Wednesday, September 23, 2009

Three Cups of Tea

Three Cups of Tea *Greg Mortenson *
Sometimes when you are on one path, you lose your way. Then you learn that you are exactly where you are supposed to be. Such was the case of Greg Mortenson in 1993. Mortenson set out to climb K2 in the Himalayas. He was, at that point in his life, a mountain climber. Mortenson set out to climb K2, the highest most difficult mountain he could find in order to summit and plant his sister Christa's amber necklace in her memory. Falling short of summiting by just 600 meters, Mortenson was filled with feelings of what was a tremendous failure in his mind. On his way down the mountain, he lost his way and stumbled upon the village of Korphe. While in Korphe, one scene that Mortenson witnessed was several children gathered together, using sticks to scratch in the dirt, in order to study. The children were approximately fourth grade age. Mortenson couldn't believe that the children were so starved for education that they would gather together to study of their own volition. The village of Korphe shared a teacher with another village, so each village only had a teacher for half of the time. There wasn't a physical school building. They would just gather together in an attempt to attain an education. Mortenson vowed to return to Korphe to build a school.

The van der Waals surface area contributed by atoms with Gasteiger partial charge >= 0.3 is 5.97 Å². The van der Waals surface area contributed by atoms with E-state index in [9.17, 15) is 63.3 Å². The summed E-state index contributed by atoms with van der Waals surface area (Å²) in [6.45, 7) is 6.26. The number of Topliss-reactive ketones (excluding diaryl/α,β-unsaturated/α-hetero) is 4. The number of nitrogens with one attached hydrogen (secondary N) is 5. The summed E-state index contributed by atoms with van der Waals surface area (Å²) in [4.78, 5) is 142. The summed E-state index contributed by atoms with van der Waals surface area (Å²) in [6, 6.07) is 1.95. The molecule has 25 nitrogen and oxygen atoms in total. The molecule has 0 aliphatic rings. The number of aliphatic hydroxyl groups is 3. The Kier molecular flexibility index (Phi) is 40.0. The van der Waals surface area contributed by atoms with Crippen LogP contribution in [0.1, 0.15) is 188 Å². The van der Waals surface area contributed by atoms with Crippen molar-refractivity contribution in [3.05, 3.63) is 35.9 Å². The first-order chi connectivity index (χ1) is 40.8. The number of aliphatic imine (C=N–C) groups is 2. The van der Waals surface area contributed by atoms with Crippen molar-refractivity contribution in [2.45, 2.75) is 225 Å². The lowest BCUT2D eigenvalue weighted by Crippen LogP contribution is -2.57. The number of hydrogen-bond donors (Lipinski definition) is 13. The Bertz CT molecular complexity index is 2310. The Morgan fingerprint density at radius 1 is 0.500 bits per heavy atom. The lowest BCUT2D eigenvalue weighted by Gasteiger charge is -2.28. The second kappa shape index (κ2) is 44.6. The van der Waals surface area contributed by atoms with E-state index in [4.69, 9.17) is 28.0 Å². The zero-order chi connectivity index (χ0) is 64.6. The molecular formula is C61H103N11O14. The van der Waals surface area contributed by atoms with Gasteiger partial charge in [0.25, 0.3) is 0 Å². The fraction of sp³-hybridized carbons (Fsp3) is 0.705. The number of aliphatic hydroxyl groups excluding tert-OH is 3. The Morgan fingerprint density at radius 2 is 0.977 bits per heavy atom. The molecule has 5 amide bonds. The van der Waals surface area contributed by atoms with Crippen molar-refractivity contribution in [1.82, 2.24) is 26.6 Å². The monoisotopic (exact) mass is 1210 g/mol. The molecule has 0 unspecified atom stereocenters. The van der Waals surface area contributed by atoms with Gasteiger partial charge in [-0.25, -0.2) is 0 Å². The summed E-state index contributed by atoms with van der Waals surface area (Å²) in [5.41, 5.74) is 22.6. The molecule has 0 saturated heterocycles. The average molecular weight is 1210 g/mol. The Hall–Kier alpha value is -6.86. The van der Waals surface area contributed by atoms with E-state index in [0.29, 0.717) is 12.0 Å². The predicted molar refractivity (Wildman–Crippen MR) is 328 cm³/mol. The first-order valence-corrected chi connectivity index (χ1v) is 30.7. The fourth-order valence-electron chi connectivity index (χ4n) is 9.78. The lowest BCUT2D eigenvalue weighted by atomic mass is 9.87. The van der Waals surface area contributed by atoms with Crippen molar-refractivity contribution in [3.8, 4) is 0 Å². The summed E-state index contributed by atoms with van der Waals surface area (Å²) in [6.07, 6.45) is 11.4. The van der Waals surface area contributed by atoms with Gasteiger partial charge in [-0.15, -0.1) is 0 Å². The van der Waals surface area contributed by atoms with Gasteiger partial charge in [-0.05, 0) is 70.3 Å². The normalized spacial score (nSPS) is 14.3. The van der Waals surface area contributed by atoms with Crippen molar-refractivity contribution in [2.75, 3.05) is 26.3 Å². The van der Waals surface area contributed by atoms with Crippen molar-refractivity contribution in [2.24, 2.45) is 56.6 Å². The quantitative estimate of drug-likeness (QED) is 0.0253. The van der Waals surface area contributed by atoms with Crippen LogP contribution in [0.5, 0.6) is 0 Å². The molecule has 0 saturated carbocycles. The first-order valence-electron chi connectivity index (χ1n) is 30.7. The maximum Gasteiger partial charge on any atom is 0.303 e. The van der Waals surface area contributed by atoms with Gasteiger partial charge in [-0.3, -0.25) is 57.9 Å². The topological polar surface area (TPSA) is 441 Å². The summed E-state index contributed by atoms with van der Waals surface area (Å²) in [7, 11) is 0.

Mortenson grew up at the base of Mount Kilamonjaro in Tanzania. His parents were Midwesterners, Minnesota Lutherans who went to Tanzania to teach. His father started a hospital there and his mother started a school. In Greg's mind, returning to Korphe to build a school wasn't something he thought about doing. When he said that he would return to build a school, he meant it. Mortenson immediately returned to the U.S. and started selling his belongings and attempting to raise the $12,000 it would take to build the school in Korphe.
Mortenson raised the money and returned to Korphe. But first, they had to build a bridge. Normally, before the bridge, it was standard to cross the water via a rope contraption that wasn't very reliable. Without a bridge, it was impossible to get the materials needed to build the school to Korphe. So they built a bridge.